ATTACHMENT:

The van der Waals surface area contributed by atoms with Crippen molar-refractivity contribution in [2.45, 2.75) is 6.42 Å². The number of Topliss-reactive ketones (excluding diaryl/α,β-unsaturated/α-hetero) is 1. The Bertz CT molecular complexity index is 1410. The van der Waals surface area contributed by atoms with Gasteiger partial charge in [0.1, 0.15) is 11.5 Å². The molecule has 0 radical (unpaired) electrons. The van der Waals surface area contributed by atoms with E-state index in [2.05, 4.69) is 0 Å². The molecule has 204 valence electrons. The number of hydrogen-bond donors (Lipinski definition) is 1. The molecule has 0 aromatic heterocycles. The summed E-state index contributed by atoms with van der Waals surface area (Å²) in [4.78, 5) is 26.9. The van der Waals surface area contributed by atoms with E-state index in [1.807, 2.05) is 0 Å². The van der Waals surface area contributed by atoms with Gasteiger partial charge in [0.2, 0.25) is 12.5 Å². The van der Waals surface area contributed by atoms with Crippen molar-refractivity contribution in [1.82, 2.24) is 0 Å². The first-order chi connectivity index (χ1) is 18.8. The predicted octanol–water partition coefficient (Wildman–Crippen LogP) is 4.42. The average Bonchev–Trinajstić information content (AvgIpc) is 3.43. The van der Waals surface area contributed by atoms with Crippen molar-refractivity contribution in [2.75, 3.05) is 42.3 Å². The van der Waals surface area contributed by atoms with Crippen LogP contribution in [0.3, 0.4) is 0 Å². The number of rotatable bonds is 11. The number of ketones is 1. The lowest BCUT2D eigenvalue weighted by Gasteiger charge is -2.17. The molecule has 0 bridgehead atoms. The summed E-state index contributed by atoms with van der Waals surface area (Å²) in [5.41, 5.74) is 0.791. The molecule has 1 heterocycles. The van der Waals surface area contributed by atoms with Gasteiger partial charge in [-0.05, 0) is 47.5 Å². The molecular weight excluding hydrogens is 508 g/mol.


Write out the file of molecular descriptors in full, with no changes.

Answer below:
The van der Waals surface area contributed by atoms with Crippen molar-refractivity contribution in [2.45, 2.75) is 6.42 Å². The number of Topliss-reactive ketones (excluding diaryl/α,β-unsaturated/α-hetero) is 1. The Bertz CT molecular complexity index is 1410. The van der Waals surface area contributed by atoms with Gasteiger partial charge in [0.1, 0.15) is 11.5 Å². The molecule has 0 radical (unpaired) electrons. The van der Waals surface area contributed by atoms with E-state index in [2.05, 4.69) is 0 Å². The molecule has 204 valence electrons. The number of hydrogen-bond donors (Lipinski definition) is 1. The molecule has 0 aromatic heterocycles. The summed E-state index contributed by atoms with van der Waals surface area (Å²) in [4.78, 5) is 26.9. The van der Waals surface area contributed by atoms with E-state index in [1.807, 2.05) is 0 Å². The van der Waals surface area contributed by atoms with Gasteiger partial charge in [0.2, 0.25) is 12.5 Å². The van der Waals surface area contributed by atoms with Crippen molar-refractivity contribution in [1.82, 2.24) is 0 Å². The first-order chi connectivity index (χ1) is 18.8. The predicted octanol–water partition coefficient (Wildman–Crippen LogP) is 4.42. The average Bonchev–Trinajstić information content (AvgIpc) is 3.43. The van der Waals surface area contributed by atoms with Crippen molar-refractivity contribution in [2.75, 3.05) is 42.3 Å². The van der Waals surface area contributed by atoms with Crippen LogP contribution in [0.3, 0.4) is 0 Å². The number of rotatable bonds is 11. The number of ketones is 1. The lowest BCUT2D eigenvalue weighted by Gasteiger charge is -2.17. The molecule has 0 bridgehead atoms. The summed E-state index contributed by atoms with van der Waals surface area (Å²) in [5.41, 5.74) is 0.791. The molecule has 1 heterocycles. The van der Waals surface area contributed by atoms with Gasteiger partial charge in [-0.05, 0) is 47.5 Å². The molecular weight excluding hydrogens is 508 g/mol.